3.2.2 Heap_2.c:

This is the enhanced version of Heap_1.c. Unlike Heap_1.c it allows memory be freed once allocated at run time. Which means using this scheme, an application can create and delete any of tasks, queues, semaphores, etc. on fly at run-time. This scheme uses a best fit algorithm. It does not combine adjacent free blocks into a single large block which can lead to memory fragmentation problem if application repeatedly deletes tasks, queues, semaphores, mutexes, etc.

3.2.3 Heap_3.c:

This implements a simple wrapper for the standard C library malloc() and free() functions that will, in most cases, be supplied with your chosen compiler. The wrapper simply makes the malloc() and free() functions thread safe. Is not deterministic and when used, considerably increase the RTOS kernel code size. This should be the last option to select a memory allocation scheme.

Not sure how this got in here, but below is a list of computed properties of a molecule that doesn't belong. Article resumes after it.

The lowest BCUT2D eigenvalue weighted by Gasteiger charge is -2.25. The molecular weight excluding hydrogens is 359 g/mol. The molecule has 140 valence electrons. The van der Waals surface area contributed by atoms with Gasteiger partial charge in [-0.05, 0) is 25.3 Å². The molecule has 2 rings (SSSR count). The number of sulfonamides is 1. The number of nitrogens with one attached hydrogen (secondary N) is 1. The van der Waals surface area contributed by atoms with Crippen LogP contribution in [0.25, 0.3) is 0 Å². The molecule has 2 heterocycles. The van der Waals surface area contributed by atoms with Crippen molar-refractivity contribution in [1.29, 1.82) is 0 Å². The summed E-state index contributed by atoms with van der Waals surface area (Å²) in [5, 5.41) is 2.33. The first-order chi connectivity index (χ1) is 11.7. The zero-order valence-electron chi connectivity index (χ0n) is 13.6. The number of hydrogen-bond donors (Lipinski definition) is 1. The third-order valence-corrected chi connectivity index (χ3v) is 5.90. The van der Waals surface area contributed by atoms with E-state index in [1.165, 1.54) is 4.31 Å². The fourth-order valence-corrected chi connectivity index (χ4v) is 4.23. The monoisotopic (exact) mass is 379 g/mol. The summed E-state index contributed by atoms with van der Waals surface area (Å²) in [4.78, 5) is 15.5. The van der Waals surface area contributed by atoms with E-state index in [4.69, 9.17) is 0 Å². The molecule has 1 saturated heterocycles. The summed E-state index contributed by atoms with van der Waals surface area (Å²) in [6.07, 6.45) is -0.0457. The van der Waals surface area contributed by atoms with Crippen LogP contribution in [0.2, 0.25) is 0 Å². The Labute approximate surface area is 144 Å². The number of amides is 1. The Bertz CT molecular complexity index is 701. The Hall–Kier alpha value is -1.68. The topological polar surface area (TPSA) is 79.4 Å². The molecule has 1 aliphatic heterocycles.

3.2.4 Heap_4.c:

Its an enhanced version of Heap_2.c. Like Heap_2.c it also uses first fit algorithm and, unlike scheme 2, it does combine adjacent free memory blocks into a single large block. It is suitable for application that repeatedly deletes tasks, queues, semaphores, mutexes, etc. Like Heap_2.c it also not deterministic but takes care of fragmentation problem that Heap_2.c can cause.

3.2.5 Heap_5.c:

Heap_5.c like Heap_4.c uses first fit algorithm and takes care of fragmentation problem during memory management. Unlike Heap_4.c, Heap_5.c has support for multiple non adjacent (non-contiguous) memory regions.


pvPortMalloc(): All memory allocation schemes uses pvPortMalloc() to allocate memory.

vPortFree(): All memory allocation schemes (except Heap_1.c which doesn’t support memory to be freed once allocated) uses vPortFree() to free memory.

For more detail information on FreeRTOS kernel Memory Management, refer to the FreeRTOS Official website [1].


[1] – FreeRTOS Official Website